Secrets to Fall Freshwater Fishing
Chase The Bait
You’ll start to notice target species such as bass and walleye begin to change their feeding patterns just as the first few waves of crisp fall air sweep across the lakes and rivers. That’s you cue to start paying close attention to the bait fish. Find those little guys and your prey will be somewhere nearby. You’ll have the best luck on large feeder creeks, wide bends and the warmer somewhat shallow runs.
Mimic The Bait
If you know what your target species is currently feeding on, it stands to reason that you want to present either a live or artificial enticement that resembles their normal menu. This can mean a similar size, color and reflectivity. You will notice that while it may take a little more time to get them interested, when your target fish start feeding, they will tend to be more aggressive in attacking the bait. Patience and the remembering to work your bait erratically as you retrieve, will pay off with some big hits. This goes for topwater lures, spinner baits and deeper-diving crankbaits.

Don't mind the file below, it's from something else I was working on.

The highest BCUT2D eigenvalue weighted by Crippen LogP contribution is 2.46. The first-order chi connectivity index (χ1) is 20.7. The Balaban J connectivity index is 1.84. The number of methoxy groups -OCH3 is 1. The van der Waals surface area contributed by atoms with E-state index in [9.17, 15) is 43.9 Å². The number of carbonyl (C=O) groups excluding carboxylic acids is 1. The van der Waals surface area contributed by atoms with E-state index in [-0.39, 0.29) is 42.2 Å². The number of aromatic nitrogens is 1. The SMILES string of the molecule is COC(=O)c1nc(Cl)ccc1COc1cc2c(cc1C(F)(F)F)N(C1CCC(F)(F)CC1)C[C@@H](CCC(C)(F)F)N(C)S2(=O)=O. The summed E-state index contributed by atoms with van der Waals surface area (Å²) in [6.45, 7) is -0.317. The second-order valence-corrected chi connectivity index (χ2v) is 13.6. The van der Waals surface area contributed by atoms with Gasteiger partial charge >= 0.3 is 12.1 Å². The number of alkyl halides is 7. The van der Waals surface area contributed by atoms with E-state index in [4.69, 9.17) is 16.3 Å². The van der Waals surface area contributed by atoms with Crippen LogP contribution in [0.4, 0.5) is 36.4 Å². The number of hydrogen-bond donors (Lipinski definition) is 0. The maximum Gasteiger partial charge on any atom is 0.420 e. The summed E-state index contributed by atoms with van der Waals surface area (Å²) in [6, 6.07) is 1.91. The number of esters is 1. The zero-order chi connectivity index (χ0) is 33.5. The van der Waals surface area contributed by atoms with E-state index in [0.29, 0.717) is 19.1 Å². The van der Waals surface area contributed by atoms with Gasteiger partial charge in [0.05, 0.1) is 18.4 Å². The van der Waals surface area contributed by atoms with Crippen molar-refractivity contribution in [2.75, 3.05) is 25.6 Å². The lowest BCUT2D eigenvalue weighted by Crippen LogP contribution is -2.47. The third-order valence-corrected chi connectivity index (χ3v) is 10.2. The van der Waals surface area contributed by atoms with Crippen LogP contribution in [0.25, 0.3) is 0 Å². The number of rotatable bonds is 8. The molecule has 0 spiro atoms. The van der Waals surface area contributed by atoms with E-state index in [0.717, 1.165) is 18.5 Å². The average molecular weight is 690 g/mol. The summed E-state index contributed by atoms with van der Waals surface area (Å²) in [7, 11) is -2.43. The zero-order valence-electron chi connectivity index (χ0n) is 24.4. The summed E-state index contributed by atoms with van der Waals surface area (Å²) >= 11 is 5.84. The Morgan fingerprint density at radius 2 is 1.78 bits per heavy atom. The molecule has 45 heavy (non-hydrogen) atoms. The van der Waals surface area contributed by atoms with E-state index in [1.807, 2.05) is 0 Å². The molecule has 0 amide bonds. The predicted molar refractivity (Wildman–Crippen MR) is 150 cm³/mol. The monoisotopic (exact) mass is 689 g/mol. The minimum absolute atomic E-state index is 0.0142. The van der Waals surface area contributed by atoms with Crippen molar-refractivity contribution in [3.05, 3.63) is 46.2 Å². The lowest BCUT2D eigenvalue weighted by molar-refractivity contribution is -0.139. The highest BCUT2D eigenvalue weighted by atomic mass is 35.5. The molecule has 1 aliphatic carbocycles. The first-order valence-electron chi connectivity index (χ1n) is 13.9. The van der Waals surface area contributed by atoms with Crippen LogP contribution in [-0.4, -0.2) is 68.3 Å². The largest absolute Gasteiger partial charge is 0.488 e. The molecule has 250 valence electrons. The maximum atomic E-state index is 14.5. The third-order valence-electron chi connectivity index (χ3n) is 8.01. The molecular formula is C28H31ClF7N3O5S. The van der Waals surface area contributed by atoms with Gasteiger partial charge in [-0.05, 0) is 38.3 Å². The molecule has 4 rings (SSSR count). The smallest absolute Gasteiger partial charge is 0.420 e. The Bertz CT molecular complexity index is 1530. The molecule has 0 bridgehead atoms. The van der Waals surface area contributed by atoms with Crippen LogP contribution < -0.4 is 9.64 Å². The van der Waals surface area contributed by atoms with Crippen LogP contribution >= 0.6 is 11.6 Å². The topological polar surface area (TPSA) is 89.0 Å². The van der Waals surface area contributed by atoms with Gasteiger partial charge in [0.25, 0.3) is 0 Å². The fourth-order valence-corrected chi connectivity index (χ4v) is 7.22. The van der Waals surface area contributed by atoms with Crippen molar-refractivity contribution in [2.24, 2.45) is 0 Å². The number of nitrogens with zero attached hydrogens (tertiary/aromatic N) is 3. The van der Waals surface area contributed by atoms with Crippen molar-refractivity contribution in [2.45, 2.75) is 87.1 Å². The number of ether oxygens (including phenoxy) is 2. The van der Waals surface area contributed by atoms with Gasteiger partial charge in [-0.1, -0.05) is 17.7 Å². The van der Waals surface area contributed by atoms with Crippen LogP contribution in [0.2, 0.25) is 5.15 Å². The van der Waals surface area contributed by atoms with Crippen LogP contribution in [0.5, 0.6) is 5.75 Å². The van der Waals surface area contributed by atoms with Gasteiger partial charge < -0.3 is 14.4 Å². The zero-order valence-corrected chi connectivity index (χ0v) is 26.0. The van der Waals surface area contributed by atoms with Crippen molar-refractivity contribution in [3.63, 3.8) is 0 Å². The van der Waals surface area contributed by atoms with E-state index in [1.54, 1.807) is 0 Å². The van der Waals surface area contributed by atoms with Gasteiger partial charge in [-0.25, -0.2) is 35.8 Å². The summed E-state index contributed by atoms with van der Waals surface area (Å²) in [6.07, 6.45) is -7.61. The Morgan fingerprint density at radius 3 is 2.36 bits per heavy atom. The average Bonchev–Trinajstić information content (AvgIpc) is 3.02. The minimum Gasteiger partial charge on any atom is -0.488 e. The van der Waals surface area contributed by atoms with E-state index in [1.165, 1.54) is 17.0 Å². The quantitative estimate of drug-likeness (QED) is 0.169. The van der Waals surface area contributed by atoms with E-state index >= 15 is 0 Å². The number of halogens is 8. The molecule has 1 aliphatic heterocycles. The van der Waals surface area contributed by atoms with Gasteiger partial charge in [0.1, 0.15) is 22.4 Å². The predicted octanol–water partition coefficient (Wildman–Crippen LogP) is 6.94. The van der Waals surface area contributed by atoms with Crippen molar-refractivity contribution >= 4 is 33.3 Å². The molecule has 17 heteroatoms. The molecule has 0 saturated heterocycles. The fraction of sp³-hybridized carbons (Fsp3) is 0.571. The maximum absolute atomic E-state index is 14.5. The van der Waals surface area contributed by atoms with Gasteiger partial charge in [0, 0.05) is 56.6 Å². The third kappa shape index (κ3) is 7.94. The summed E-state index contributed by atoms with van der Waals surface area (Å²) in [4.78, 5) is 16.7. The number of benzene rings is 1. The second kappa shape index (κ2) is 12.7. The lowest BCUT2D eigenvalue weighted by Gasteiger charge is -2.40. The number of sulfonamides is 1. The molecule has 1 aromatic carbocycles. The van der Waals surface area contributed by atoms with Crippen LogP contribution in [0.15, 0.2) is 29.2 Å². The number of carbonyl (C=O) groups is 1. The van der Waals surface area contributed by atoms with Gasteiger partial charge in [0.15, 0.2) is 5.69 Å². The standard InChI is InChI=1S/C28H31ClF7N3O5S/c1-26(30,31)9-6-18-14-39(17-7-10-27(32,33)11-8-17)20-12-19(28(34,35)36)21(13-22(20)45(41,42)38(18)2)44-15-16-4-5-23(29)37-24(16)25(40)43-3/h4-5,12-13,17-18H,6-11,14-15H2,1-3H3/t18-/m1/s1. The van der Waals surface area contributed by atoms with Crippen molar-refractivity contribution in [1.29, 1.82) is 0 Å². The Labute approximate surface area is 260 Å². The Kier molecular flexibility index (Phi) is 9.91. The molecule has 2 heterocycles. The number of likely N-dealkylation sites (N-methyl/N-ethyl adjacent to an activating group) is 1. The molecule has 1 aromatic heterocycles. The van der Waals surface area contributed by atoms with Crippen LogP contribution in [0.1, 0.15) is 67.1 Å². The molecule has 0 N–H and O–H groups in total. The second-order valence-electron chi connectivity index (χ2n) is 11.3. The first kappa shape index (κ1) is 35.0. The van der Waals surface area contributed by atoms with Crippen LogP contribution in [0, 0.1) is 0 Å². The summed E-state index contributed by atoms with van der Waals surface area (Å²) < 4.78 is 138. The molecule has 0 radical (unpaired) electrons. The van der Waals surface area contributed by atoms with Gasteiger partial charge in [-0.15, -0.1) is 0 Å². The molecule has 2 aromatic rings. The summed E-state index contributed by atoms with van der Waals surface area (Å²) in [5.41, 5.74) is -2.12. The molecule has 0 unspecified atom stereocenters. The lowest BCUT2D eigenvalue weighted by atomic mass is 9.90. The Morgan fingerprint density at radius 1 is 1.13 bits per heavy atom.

Reduce Your Line Test
When you’re fishing slightly deeper waters and you’re seeking out suspended target species at different layers (or strata), consider using a lighter monofilament that usual. This seems to help you not only cast a little further, but the reduced drag will get your bait where it belongs that much quicker. Since this is literally the connection point between you and your prize catch (or supper on the table), make the investment in a quality line. While it’s not as flashy as the latest hyped-up, can’t-miss, 100-percent-guaranteed artificial lure, high-quality monofilament may just save that fancy new lure AND your fish.
Follow The Weather
It goes without saying that you’ll be keeping an eye on the weather when you’re out on the water, but make sure you know what that means to your target species. Bait fish will generally be moving in the same direction as the wind. Knowing that, you can head to the bank (wind blowing directly at you) and start the hunt there. Cooler ambient temperatures will also mean that your fish will be trying to find areas where the water temperatures are somewhat moderated. Constant sun (or shade) either on the north or south side of your body of water will be the best bets.